Step 3. Replace the brake pads.
Now that the old brake pads have been removed, you can install the new ones. First apply brake grease to the back of the pads. When you apply the brake, the caliper piston will press against the back of the brake pads, which can cause an annoying squeak. This brake lubricant helps to reduce this noise. Be careful not to get grease on the front of the brake pads or rotors . Your brakes rely on friction between the pads and rotors to slow your vehicle down. If grease gets between these two parts, this target is defeated and could potentially harm you or your vehicle.
After you have applied the brake grease, place the new brake pads in the same spot where you removed the old pads. If this is your first time doing this, try replacing the brake pads one at a time so you can see exactly where each part is before moving on to the next.
Step 4: Replace the brake caliper assembly
Once your new brake pads are in place, you will need to replace the caliper assembly. You may notice that the assembly no longer fits your brake pads. This is because as the brake pads wear out, the piston inside the caliper assembly will adjust their smaller width. To fix this, you will need a brake tool.
First, place one of the used brake pads inside the caliper assembly against the large, circular piston. Then place a wide plastic piece of the brake tool against the opposite side of the caliper. Turn the brake tool handle to push the piston back into the caliper assembly until it is fully retracted.
You may also need to squeeze the pins into which your caliper bolts are screwed. Once this is done, you can place the caliper assembly onto the brake pads. Insert the mounting bolts and tighten with a socket wrench.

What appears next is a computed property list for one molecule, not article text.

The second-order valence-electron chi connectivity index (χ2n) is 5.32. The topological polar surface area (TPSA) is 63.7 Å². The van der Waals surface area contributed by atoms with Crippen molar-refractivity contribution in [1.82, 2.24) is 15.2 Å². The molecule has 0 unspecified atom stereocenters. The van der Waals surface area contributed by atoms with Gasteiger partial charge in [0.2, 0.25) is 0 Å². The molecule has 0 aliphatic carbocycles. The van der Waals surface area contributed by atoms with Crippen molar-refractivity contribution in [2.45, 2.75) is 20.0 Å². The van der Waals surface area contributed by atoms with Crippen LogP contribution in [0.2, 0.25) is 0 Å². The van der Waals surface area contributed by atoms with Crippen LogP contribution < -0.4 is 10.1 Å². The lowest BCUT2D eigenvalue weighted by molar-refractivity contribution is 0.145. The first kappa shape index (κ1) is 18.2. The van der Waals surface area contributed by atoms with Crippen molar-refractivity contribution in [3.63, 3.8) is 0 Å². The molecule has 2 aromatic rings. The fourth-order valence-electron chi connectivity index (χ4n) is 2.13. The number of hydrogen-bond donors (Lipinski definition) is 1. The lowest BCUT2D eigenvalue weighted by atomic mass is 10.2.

Step 5: replace tires and tighten
Check again to make sure everything is closed tightly and securely before replacing the tire. When you’re ready, reinstall the tire on the rotor and hand-tighten the nuts to keep the tire in place. Place a jack under the vehicle at the jack points and remove the vehicle from the jacks. Remove the jacks from under your vehicle, then slowly lower the vehicle back to the ground.
Once the car is on the ground, you can use your car’s tire iron to tighten the mounting nuts securely. Take extra care during this step to make sure the nuts fit snugly without removing them. If you have a torque wrench , use it to make sure that the nut tightening properly tightened. You don’t want your tires to wobble or fall off when you hit the road again.
If this is your first time changing brake pads, try to bypass the blocking on the machine once or twice by checking the brake pads at low speeds. If you hear a creak or creak, lift the machine up again and make sure everything is securely in place.
While it may sound daunting, replacing brake pads is a ridiculously simple process that almost anyone can do with the right tools. Once you get used to it, you should be able to replace your brake pads in about an hour. Not to mention, you can save hundreds of dollars in the long run by doing the job yourself.